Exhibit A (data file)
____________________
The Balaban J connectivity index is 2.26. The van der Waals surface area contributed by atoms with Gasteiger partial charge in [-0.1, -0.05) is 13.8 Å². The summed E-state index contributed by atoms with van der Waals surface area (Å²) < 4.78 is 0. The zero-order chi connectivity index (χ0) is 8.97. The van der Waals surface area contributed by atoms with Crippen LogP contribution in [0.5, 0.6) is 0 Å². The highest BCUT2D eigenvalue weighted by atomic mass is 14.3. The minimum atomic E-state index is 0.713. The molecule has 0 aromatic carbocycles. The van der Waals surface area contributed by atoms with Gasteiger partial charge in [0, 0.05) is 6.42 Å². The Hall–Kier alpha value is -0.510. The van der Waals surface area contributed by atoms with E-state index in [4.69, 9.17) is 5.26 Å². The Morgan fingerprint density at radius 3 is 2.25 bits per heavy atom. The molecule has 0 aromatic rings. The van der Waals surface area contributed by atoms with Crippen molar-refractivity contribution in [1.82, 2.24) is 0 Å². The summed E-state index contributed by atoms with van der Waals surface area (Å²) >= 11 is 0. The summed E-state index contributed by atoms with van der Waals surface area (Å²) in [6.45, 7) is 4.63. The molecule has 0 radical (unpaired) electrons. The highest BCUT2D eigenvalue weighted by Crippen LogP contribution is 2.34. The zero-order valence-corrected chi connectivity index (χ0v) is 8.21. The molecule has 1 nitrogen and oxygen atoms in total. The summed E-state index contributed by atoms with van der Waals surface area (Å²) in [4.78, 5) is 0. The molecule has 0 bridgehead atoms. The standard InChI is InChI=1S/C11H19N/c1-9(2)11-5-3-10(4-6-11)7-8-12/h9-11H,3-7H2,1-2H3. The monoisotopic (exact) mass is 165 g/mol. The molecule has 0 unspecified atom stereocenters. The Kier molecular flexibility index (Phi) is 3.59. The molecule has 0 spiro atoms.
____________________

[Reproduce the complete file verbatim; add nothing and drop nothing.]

The Balaban J connectivity index is 2.26. The van der Waals surface area contributed by atoms with Gasteiger partial charge in [-0.1, -0.05) is 13.8 Å². The summed E-state index contributed by atoms with van der Waals surface area (Å²) < 4.78 is 0. The zero-order chi connectivity index (χ0) is 8.97. The van der Waals surface area contributed by atoms with Crippen LogP contribution in [0.5, 0.6) is 0 Å². The highest BCUT2D eigenvalue weighted by atomic mass is 14.3. The minimum atomic E-state index is 0.713. The molecule has 0 aromatic carbocycles. The van der Waals surface area contributed by atoms with Gasteiger partial charge in [0, 0.05) is 6.42 Å². The Hall–Kier alpha value is -0.510. The van der Waals surface area contributed by atoms with E-state index in [4.69, 9.17) is 5.26 Å². The Morgan fingerprint density at radius 3 is 2.25 bits per heavy atom. The molecule has 0 aromatic rings. The van der Waals surface area contributed by atoms with Crippen molar-refractivity contribution in [1.82, 2.24) is 0 Å². The summed E-state index contributed by atoms with van der Waals surface area (Å²) >= 11 is 0. The summed E-state index contributed by atoms with van der Waals surface area (Å²) in [6.45, 7) is 4.63. The molecule has 0 radical (unpaired) electrons. The highest BCUT2D eigenvalue weighted by Crippen LogP contribution is 2.34. The zero-order valence-corrected chi connectivity index (χ0v) is 8.21. The molecule has 1 nitrogen and oxygen atoms in total. The summed E-state index contributed by atoms with van der Waals surface area (Å²) in [4.78, 5) is 0. The molecule has 0 bridgehead atoms. The standard InChI is InChI=1S/C11H19N/c1-9(2)11-5-3-10(4-6-11)7-8-12/h9-11H,3-7H2,1-2H3. The monoisotopic (exact) mass is 165 g/mol. The molecule has 0 unspecified atom stereocenters. The Kier molecular flexibility index (Phi) is 3.59. The molecule has 0 spiro atoms.